At a Show Up for Black Mothers Summit earlier this year, Dr. Rountree helped host 150 people coming together from a place of care and concern. They brought their passion and their background as nurses, policymakers, mothers, and more, to engage in strategic planning in how to keep Black mothers from dying. Dr. Rountree is keeping the conversation going with Black Mamas ATX, a group for Black women in Travis County to share resources with one another to improve post-partum outcomes and lower the mortality rate.
“With some of these issues, I don’t have the luxury of giving up, because it impacts me directly," said Dr. Rountree. "We can’t give up regardless of who is a target of a specific disparity. Our sense of principle and morality requires that we respond.”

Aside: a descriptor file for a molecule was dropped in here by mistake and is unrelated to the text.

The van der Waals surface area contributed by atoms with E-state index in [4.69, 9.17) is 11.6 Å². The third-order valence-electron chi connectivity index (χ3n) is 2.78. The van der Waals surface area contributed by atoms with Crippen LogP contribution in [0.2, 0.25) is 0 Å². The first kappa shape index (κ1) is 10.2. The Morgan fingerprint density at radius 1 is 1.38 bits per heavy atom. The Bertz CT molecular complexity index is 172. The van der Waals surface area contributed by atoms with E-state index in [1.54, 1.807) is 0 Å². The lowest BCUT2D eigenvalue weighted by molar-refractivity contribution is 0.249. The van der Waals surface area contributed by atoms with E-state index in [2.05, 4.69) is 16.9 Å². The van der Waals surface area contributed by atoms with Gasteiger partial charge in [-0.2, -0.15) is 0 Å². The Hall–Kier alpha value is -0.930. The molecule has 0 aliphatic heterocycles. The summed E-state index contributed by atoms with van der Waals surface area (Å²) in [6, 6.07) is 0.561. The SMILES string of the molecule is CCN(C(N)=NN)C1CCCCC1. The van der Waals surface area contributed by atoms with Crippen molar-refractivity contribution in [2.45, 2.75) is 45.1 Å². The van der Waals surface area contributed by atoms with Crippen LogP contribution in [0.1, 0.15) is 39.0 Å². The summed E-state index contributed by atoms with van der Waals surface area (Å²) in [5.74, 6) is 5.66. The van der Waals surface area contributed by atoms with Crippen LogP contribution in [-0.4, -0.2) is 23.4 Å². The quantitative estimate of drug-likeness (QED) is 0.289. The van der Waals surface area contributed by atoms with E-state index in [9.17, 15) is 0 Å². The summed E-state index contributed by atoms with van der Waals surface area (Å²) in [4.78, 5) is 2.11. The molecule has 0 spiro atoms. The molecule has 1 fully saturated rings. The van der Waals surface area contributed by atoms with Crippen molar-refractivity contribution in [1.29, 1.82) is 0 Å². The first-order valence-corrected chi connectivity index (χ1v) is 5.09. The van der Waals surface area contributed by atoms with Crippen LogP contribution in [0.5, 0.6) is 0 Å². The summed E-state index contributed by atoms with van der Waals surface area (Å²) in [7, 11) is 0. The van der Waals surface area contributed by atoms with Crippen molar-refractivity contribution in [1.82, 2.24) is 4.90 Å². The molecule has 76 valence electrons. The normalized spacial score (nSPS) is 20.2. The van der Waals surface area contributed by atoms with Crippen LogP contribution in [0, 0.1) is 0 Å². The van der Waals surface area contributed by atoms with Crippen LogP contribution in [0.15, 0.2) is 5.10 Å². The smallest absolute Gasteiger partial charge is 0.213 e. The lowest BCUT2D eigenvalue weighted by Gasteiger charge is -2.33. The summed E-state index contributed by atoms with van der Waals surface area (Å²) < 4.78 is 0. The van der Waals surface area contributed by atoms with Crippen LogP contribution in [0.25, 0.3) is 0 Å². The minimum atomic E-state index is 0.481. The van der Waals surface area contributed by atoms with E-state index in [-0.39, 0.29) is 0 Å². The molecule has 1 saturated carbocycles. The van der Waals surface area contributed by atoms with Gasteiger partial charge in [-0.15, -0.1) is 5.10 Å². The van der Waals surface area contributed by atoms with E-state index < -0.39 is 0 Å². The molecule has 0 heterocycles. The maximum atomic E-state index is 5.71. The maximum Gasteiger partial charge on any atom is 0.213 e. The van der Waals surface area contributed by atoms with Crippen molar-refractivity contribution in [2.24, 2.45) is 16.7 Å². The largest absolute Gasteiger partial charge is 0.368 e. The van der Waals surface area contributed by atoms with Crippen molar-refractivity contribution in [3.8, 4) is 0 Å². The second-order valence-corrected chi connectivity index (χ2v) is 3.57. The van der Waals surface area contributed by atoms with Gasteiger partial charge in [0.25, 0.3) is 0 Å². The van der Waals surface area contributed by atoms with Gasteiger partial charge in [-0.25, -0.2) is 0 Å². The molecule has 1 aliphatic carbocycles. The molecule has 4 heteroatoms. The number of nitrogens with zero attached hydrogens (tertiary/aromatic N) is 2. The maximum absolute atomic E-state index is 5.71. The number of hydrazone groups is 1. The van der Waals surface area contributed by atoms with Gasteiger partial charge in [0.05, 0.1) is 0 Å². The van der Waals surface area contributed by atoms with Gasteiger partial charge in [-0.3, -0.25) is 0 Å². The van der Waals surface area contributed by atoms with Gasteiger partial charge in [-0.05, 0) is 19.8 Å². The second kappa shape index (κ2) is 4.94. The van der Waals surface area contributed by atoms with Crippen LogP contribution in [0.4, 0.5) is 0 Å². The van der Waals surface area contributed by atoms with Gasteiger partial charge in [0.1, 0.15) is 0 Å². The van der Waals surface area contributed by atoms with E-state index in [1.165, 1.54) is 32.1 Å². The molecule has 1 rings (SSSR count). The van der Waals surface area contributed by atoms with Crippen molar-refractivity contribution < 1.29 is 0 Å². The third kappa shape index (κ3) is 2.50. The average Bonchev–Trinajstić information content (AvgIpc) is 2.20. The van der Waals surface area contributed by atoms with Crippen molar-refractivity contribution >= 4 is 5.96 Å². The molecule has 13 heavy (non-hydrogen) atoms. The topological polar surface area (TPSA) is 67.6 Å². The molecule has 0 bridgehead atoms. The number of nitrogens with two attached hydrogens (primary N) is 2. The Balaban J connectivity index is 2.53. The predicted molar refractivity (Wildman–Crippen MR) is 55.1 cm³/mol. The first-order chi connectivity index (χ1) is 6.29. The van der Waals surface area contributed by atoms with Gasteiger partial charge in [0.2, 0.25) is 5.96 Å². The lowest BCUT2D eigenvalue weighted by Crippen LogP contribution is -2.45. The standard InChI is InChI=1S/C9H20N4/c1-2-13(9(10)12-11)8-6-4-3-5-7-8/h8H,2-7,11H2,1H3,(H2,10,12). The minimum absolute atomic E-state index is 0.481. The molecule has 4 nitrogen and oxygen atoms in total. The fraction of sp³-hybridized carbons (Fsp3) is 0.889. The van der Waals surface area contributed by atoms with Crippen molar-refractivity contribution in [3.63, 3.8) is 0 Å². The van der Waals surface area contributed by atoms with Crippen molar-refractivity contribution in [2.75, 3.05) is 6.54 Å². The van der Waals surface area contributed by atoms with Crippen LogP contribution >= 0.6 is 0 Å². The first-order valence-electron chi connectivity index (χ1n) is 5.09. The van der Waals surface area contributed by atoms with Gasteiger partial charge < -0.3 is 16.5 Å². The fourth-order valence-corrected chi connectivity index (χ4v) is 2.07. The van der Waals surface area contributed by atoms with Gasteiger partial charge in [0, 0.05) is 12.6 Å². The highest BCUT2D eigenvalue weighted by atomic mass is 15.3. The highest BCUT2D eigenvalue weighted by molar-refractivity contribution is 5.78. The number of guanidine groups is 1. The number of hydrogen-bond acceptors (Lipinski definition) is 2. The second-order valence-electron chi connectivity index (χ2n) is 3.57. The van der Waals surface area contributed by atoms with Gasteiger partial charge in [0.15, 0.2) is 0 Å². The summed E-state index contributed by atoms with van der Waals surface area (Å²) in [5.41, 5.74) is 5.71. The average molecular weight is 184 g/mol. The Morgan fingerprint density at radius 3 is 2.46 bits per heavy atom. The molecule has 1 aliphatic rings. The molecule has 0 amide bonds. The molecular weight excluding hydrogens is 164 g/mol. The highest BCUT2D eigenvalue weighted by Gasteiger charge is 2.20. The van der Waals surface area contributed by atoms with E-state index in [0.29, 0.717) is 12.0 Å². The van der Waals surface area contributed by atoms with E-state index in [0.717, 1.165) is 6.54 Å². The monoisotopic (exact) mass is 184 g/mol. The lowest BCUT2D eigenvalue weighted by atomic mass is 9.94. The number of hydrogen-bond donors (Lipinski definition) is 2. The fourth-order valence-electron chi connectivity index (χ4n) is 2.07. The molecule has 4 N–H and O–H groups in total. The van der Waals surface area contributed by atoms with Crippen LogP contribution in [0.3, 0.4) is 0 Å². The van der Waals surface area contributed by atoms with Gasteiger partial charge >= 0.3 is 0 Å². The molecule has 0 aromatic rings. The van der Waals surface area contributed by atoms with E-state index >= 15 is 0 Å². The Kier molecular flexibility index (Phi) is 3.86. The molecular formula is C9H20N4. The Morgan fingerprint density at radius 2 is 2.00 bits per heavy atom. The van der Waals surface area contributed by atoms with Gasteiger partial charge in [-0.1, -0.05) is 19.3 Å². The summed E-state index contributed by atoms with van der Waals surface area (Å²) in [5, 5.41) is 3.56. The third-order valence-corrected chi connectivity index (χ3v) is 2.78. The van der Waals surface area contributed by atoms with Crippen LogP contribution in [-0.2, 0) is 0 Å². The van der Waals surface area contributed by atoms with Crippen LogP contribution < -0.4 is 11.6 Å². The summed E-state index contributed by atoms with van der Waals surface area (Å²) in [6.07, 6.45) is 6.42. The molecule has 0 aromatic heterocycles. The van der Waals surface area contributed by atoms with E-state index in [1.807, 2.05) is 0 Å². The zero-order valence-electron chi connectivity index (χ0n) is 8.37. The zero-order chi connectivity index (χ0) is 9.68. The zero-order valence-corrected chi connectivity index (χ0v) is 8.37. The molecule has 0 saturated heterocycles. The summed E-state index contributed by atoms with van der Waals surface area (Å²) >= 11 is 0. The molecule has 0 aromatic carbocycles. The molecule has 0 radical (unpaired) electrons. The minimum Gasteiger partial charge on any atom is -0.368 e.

As a professor, Dr. Rountree has taken great satisfaction in having the privilege to teach and conduct meaningful research in partnership with the community. “What I love most is having the opportunity to support students and build their capacity to serve, helping them stretch and critically think about things. If there is a recognition of oppression, there is a responsibility for us to do something about it.” When she’s not encouraging the next generation of scholar-activists at UT, talking to women in the community about safer sex practices or co-founding a new nonprofit, The Center for Health Empowerment, Dr. Rountree is happiest spending time with her teenage daughter. She also enjoys walking her two Cocker Spaniels, Princess and Lovely and brunching with friends. When we touched upon the gravity of some of her work, she shared that “it’s not that I’m devoid of the realities of the uphill, but I’m very nourished by knowing that there are many other people who are invested in the movement” of reducing racial disparities in health, among other policy areas.